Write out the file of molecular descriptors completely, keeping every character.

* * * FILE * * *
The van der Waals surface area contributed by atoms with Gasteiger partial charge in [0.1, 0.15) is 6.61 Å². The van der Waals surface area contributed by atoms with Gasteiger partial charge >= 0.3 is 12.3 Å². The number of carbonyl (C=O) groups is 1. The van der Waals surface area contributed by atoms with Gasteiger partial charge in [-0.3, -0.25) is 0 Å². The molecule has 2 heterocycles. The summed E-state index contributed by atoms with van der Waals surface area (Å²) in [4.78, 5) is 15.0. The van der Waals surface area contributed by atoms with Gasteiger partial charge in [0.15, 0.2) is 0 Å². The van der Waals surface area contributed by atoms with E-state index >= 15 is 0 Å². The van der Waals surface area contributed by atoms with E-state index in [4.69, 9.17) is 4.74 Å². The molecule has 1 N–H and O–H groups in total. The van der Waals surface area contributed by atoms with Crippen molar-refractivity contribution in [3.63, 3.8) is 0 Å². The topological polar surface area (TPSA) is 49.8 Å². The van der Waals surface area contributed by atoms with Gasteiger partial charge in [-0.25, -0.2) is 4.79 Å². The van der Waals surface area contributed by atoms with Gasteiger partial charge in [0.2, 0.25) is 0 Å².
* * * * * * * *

The van der Waals surface area contributed by atoms with Gasteiger partial charge in [0.1, 0.15) is 6.61 Å². The van der Waals surface area contributed by atoms with Gasteiger partial charge >= 0.3 is 12.3 Å². The number of carbonyl (C=O) groups is 1. The van der Waals surface area contributed by atoms with Gasteiger partial charge in [-0.3, -0.25) is 0 Å². The molecule has 2 heterocycles. The summed E-state index contributed by atoms with van der Waals surface area (Å²) in [4.78, 5) is 15.0. The van der Waals surface area contributed by atoms with Gasteiger partial charge in [0.15, 0.2) is 0 Å². The van der Waals surface area contributed by atoms with E-state index >= 15 is 0 Å². The van der Waals surface area contributed by atoms with E-state index in [4.69, 9.17) is 4.74 Å². The molecule has 1 N–H and O–H groups in total. The van der Waals surface area contributed by atoms with Crippen molar-refractivity contribution in [3.63, 3.8) is 0 Å². The topological polar surface area (TPSA) is 49.8 Å². The van der Waals surface area contributed by atoms with Gasteiger partial charge in [-0.25, -0.2) is 4.79 Å². The van der Waals surface area contributed by atoms with Gasteiger partial charge in [0.2, 0.25) is 0 Å².